An official of Diageo, the parent company of Guinness, who preferred anonymity, said the firm is targeting 70 per cent local raw materials by 2017, noting that the raw materials for one of the firm’s brands, Orijin Bitters, are 100 per cent locally sourced.
Group Managing Director/Chief Executive Officer, Chemstar Paints Industries, Mr. Emmanuel Awode, said his company is exploring the option of sourcing raw materials locally. “The dollar scarcity is particularly hard on the paint industry because over 70 per cent of our raw materials are imported, but we are looking around for local substitutes.”
Herbert Wigwe, Managing Director, Access Bank Plc noted at a recent forum that manufacturers are unable to buy raw materials due to the scarcity of forex. “We have a lot of manufacturers who have to rely on forex for their raw materials but who are going through tough times. However, I think it is time for us to move towards import-substitution. But I think we need to do things to support the supply side of forex and liberalise the market. Even for those who have to source their raw materials locally, there is a value chain effect. If the entire value chain in a production process is not sorted out, we will have a problem. So, access to foreign currencies for raw materials is important. However, it is important that people start looking at how to use local raw materials to produce,” he said.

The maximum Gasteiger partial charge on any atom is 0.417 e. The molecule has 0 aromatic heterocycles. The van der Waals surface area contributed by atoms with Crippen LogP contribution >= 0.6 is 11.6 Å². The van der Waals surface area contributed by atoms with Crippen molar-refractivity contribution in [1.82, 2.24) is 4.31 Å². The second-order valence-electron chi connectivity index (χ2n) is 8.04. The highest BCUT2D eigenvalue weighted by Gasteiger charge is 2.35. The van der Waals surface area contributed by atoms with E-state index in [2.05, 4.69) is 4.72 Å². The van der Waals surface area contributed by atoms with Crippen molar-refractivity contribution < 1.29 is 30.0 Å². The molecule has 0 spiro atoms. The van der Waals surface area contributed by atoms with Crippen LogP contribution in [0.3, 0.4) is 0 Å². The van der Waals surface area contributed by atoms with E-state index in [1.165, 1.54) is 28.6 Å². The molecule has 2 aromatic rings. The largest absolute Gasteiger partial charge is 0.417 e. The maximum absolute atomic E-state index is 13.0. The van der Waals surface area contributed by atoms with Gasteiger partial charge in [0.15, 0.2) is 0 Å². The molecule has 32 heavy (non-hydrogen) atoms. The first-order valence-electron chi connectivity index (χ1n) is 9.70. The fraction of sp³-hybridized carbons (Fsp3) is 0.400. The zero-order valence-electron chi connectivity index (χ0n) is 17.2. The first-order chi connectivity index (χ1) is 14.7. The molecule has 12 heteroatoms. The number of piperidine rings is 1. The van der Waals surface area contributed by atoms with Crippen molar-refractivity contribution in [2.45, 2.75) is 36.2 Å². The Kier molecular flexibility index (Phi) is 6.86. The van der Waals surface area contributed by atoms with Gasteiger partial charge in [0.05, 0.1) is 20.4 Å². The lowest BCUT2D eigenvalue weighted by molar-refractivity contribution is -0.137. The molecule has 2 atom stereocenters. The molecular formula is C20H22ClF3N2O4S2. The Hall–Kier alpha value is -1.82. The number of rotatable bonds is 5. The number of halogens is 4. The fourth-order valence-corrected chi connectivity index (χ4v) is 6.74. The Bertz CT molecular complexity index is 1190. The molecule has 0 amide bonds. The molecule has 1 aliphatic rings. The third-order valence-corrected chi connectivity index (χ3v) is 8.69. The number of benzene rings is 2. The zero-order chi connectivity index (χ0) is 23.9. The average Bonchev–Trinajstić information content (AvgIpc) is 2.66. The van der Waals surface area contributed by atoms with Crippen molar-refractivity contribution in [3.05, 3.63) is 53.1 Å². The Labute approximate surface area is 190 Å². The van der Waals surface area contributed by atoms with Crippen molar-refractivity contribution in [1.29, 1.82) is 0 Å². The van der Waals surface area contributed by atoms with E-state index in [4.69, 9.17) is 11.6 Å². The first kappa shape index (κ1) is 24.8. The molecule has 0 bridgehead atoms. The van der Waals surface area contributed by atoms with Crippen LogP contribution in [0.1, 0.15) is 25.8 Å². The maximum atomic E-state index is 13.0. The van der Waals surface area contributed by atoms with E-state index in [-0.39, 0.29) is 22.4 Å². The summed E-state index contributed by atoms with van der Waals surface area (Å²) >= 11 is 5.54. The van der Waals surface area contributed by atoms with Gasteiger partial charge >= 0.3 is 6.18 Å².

Traders, consumers lament high prices